Just 2 weeks ago I looked at how the previous 4 weeks from mid-February to mid-March had qualitatively changed the situation for many countries in this pandemic. The pace of change is not letting up. Here I review my predictions from 2 weeks ago and summarize the weekly changes since then.
Predictions made 2 weeks ago on 3/17:
Numbers for the US:
- 3/22: 28,000 (forecast), 33,276 (actual)
- 3/29: 221,000 (forecast), 140,886 (actual)
The confirmed cases grew faster initially, then somewhat slower than the exponential best fit trend-line had forecast. It has been observed that such growth by contagion follows a Power-Law distribution (see ZDNet article), which resembles exponential growth initially, but then grows somewhat slower (linear line in log-log plot) compared to exponential growth (linear line in a log-linear plot).
- 3/18: US will pass China in active cases, which will be 7th behind France and US.
- 3/22: US will be top-ranked in new cases.
- 3/31: US will be top-ranked in active cases.
All three predictions came to pass, the last one a few days sooner already. By now, the US has far and away the most active cases (100,000 more than Italy at rank 2), the most new cases (3x that of Spain at rank 2) and nearly twice as many confirmed cases as Italy at rank 2.
- Until early March this pandemic was a China story.
- In mid March the pandemic is a Europe story.
- By end of March this will be a US story.
Here is how the percentage of confirmed cases has evolved throughout March:
At the beginning of March (left side of chart), Asia clearly dominated the case numbers, with China about 90% and South Korea about 4% of all cases. Italy had 2%, Iran 1% and France and Germany only 0.1% of all cases. While China already had ~80,000 confirmed cases, the US had only 74 confirmed cases just a month ago!
By mid-March (middle of chart), Europe had grown to 1/3 of all confirmed cases, with Asia / China accounting for most of the other 2/3 of cases. The US had about 3,500 confirmed cases, or 2% of the total (166,700) at the time. With active cases, Europe was starting to dominate the picture, with Italy (~20,600) having nearly twice as many active cases as China (~10,800). China was reporting very few new cases and lots of recovered. Italy and soon Spain were reporting ever-growing numbers of daily new cases, with slow growth on the recovered side (and sadly strong growth of deaths).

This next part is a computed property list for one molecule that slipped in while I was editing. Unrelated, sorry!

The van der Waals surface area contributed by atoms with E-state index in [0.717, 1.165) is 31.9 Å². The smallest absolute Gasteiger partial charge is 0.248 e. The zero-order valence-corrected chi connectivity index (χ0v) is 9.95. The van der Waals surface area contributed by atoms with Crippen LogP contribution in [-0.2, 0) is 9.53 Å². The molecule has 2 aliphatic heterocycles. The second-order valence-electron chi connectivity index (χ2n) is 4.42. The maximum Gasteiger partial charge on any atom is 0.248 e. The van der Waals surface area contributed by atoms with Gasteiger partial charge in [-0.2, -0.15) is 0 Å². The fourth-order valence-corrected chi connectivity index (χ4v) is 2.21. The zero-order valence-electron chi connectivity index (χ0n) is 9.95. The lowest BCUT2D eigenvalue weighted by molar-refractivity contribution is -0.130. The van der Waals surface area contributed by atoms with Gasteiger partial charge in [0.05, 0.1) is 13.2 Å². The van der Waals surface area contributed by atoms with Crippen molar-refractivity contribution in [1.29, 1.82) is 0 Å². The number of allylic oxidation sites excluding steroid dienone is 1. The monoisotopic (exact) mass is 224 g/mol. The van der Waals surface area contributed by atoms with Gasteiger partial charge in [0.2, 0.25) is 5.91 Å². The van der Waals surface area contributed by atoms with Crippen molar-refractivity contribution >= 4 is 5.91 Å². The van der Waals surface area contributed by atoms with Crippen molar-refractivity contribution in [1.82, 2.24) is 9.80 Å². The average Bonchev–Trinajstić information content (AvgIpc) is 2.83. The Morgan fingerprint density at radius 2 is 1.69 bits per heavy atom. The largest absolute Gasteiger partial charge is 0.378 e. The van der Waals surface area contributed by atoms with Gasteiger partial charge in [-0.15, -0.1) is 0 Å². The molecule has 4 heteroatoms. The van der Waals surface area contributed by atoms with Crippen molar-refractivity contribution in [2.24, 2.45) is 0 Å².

No at the end of March (right side of chart), the US is clearly the country with single-biggest confirmed and active case numbers. The Americas now accounts for ~25% of all cases, proportion growing. Asia / China’s portion has diminished to ~20% of all cases. And Europe has crested its highest percent (53.9% on 3/28) and is slowly reducing its proportion of worldwide confirmed cases.
Here is the distribution of all 189,510 confirmed cases in the US:
The dashboard of Johns Hopkins University allows for the US to drill from country to state to county level. This is helpful in understanding where clusters of confirmed cases are. One can clearly see the large metropolitan areas with more and larger dots than in rural areas such as in the Western half of the continent.
Like many analysts, I have created my own dashboard based on the daily refreshed datasets from JHU GitHub. This has been an interesting exercise in many ways, partly due to the fast changing but freely and freshly available data, but also due to other examples of widely shared charts on social media.
One example of a new chart I haven’t seen elsewhere is a scatter plot of all countries with > 1,000 confirmed cases on a timeline through March.
This shows Spain and Italy being located in high single digit Case Fatality Rates (CFR) at the end of March. Italy’s and the US trajectory are highlighted. Italy’s CFR shot up and exceeded 10% – often attributed to the strain in their overwhelmed medical system. It’s also a less affluent country on the whole, but the hardest hit region of Lombardy is one of the richest in Italy, so it can’t be mainly attributed to an underfunded healthcare system. By contrast, the US CFR trajectory has stayed low throughout March and reached only about 2%.
As we are heading into April, it remains to be seen how well all these countries can flatten their curves, reduce the peak of confirmed / active cases and ultimately get through the pandemic with a minimum of deaths. No forecast tonight, but more analysis ahead in the weeks to come!